Thursday, April 11, 2013

Good Neighbors, Annoying Landscaping

It's so nice to have good neighbors. I've lived in my current home for seven years. Although most of my immediate neighbors are much younger, married, and with kids (lucky for me, some are Girl Scout-cookie-age), we all get along. Since we don't have a lot in common other than sharing a street, I don't socialize with them, but we have been known to help each other out - for instance, shoveling driveways together in the winter. It's a great neighborhood.

Today, the universe confirmed that I was in the right place, at the right time. I am fairly independent, preferring to try to do things myself rather than ask others for support or help. But sometimes, people just need to step in. And I need to let them.

I guess I should backtrack. When I first moved into my house, there were two bushes planted in the front yard, close to the sidewalk, in an area filled with landscape rocks. They were nice then. About four feet tall, red leaves, nothing exciting. But nothing too outrageous either. I always intended to add flowers, other shrubbery, and maybe even a small tree, to brighten it up a bit.

Then as time passed, those shrubs took on a life all their own, without my permission or encouragement. They grew large and out of control. Probably at least ten feet tall and with a diameter to match. I chopped them back several times, to within an inch of their lives, or so I thought. And each time, they grew back stronger and bigger, and nothing else had room to grow. I kept putting off the inevitable – to remove the entire shrub. Finally, I realized that they had taken over the entire area, and I could do nothing about it. I was tired of them, I wanted them out.

So a few weeks ago, I cut them back down, although the base of each shrub remained, with lots of sawed off limbs shooting out. I wanted them gone. I wanted no more annoying limbs and leaves spraying me in the face when I mowed. I longed for a real tree, some colorful flowers, and something manageable to work with.

Then yesterday afternoon, as I was digging around the stumps, trying to plant something else, I realized the undergrowth of roots had formed a large network of aspiring shrubs, just waiting for my ground cover to open up enough to break out and grow. That was the last thing I wanted. Some of these roots were two inches in diameter, and were so long that they looked like sprinkler lines.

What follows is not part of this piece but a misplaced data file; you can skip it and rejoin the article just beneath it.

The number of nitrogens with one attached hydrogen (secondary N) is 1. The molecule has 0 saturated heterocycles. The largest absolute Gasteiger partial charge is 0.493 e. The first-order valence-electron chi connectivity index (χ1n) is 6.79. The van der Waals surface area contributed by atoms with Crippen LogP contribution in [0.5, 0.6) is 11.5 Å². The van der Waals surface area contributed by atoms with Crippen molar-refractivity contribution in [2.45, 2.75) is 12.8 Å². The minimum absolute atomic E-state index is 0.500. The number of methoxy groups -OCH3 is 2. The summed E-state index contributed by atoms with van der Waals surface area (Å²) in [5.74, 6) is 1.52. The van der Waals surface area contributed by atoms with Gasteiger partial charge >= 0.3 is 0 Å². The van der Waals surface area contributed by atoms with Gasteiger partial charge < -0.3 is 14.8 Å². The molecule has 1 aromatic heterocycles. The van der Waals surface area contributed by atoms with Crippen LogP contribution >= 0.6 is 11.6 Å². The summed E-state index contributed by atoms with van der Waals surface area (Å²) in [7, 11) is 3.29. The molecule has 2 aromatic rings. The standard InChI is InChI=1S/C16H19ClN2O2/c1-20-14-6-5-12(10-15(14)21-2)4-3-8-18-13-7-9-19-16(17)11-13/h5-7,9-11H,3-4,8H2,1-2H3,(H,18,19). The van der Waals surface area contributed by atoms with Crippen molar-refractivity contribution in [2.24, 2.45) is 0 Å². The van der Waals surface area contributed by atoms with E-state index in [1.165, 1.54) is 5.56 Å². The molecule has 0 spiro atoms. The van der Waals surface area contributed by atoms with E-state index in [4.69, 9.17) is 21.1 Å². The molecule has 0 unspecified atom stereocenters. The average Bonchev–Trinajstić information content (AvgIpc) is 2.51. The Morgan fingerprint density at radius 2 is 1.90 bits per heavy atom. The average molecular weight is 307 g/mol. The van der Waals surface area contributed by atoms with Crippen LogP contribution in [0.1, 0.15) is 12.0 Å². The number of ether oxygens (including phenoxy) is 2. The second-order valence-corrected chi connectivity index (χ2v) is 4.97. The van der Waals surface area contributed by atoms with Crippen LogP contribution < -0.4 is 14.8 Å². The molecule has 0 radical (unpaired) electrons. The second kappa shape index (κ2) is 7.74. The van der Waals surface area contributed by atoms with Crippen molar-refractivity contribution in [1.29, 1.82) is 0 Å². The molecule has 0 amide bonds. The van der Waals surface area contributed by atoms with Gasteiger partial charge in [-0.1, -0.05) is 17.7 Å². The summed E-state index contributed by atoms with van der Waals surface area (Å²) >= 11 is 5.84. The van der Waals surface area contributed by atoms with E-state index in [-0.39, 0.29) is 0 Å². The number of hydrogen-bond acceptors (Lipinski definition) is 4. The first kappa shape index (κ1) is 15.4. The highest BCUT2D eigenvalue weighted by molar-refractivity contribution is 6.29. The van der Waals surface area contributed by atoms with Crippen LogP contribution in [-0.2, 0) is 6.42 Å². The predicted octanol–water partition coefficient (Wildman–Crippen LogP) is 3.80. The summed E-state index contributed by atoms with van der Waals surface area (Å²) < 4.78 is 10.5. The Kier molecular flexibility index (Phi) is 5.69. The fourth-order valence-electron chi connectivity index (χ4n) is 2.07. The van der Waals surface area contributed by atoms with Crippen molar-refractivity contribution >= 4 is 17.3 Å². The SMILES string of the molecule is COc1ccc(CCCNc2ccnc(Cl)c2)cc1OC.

Two of my neighbors, Joy and Erika, were out talking, and they came over to look at the mess. It wasn't long after that Erika's husband Ryan came over and said he thought we could just use a heavy-duty chain and a big truck and pull them out. Then Joy's husband Rob came home, and Ryan soon recruited him to start digging around the roots.

Using an ax, a shovel, large clippers, and a rake, they soon dug a hole around the first shrub, and once the roots were cut, Ryan determined it would be a piece of cake for Rob's truck to pull it out. We didn't have a chain to use. I got on the phone, called my brother, and left to borrow his towing chain. By the time I returned, less than thirty minutes later, they had finished digging around the second shrub.

It took only a few minutes to hook each shrub to Rob's truck, and they both pulled out quite easily. At last, the shrubs that had so annoyed me over the years were gone! 

I had two lessons reinforced from this incident. First, when something really bothers you, address it early on, or it will just grow bigger and more unmanageable. And second, it's okay to ask for help from people, even if you feel you can't reciprocate in the same way. Most folks do like to feel needed.

I also re-learned some truths. Good neighbors are a treasure. Never take them for granted. And you can judge how ugly your front landscaping is by how quickly and willingly your neighbors volunteer to help get get rid of the eyesores.

Okay, they would have helped even if it wasn't that bad. Like I said, they are wonderful neighbors. 

I hope they are around when it's time to plant the replacement tree...

1 comment:

  1. Those lessons are important, as are the truths. Thanks for the reminders.